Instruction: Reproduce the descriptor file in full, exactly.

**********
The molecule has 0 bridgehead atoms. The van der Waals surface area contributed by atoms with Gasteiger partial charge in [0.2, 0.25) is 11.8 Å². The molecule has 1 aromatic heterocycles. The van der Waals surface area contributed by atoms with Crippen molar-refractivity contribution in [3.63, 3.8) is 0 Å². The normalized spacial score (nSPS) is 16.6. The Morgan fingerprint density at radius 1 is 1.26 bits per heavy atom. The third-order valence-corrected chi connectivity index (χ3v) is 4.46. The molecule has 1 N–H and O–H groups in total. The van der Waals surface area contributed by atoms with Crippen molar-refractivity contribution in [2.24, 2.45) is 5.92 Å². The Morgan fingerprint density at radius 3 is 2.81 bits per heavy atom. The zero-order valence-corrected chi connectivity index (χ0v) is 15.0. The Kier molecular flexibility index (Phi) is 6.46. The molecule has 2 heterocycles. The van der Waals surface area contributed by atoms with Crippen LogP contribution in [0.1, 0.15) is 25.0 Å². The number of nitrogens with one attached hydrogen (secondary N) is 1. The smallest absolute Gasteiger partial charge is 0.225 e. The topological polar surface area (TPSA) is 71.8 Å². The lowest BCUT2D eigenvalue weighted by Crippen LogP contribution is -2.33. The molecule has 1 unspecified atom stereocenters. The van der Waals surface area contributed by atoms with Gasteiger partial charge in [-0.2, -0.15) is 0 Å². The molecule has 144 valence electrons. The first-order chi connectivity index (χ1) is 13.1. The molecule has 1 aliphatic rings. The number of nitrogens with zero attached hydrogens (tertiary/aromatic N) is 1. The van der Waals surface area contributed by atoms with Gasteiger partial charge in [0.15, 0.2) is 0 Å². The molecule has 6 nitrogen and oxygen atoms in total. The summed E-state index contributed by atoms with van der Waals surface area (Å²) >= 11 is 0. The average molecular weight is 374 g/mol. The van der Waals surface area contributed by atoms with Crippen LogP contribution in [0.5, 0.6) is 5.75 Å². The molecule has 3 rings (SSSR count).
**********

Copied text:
The molecule has 0 bridgehead atoms. The van der Waals surface area contributed by atoms with Gasteiger partial charge in [0.2, 0.25) is 11.8 Å². The molecule has 1 aromatic heterocycles. The van der Waals surface area contributed by atoms with Crippen molar-refractivity contribution in [3.63, 3.8) is 0 Å². The normalized spacial score (nSPS) is 16.6. The Morgan fingerprint density at radius 1 is 1.26 bits per heavy atom. The third-order valence-corrected chi connectivity index (χ3v) is 4.46. The molecule has 1 N–H and O–H groups in total. The van der Waals surface area contributed by atoms with Crippen molar-refractivity contribution in [2.24, 2.45) is 5.92 Å². The Morgan fingerprint density at radius 3 is 2.81 bits per heavy atom. The zero-order valence-corrected chi connectivity index (χ0v) is 15.0. The Kier molecular flexibility index (Phi) is 6.46. The molecule has 2 heterocycles. The van der Waals surface area contributed by atoms with Crippen LogP contribution in [0.1, 0.15) is 25.0 Å². The number of nitrogens with one attached hydrogen (secondary N) is 1. The smallest absolute Gasteiger partial charge is 0.225 e. The topological polar surface area (TPSA) is 71.8 Å². The lowest BCUT2D eigenvalue weighted by Crippen LogP contribution is -2.33. The molecule has 1 unspecified atom stereocenters. The van der Waals surface area contributed by atoms with Gasteiger partial charge in [-0.2, -0.15) is 0 Å². The molecule has 144 valence electrons. The first-order chi connectivity index (χ1) is 13.1. The molecule has 1 aliphatic rings. The number of nitrogens with zero attached hydrogens (tertiary/aromatic N) is 1. The van der Waals surface area contributed by atoms with Gasteiger partial charge in [0.15, 0.2) is 0 Å². The molecule has 6 nitrogen and oxygen atoms in total. The summed E-state index contributed by atoms with van der Waals surface area (Å²) >= 11 is 0. The average molecular weight is 374 g/mol. The van der Waals surface area contributed by atoms with Crippen LogP contribution in [0.5, 0.6) is 5.75 Å². The molecule has 3 rings (SSSR count).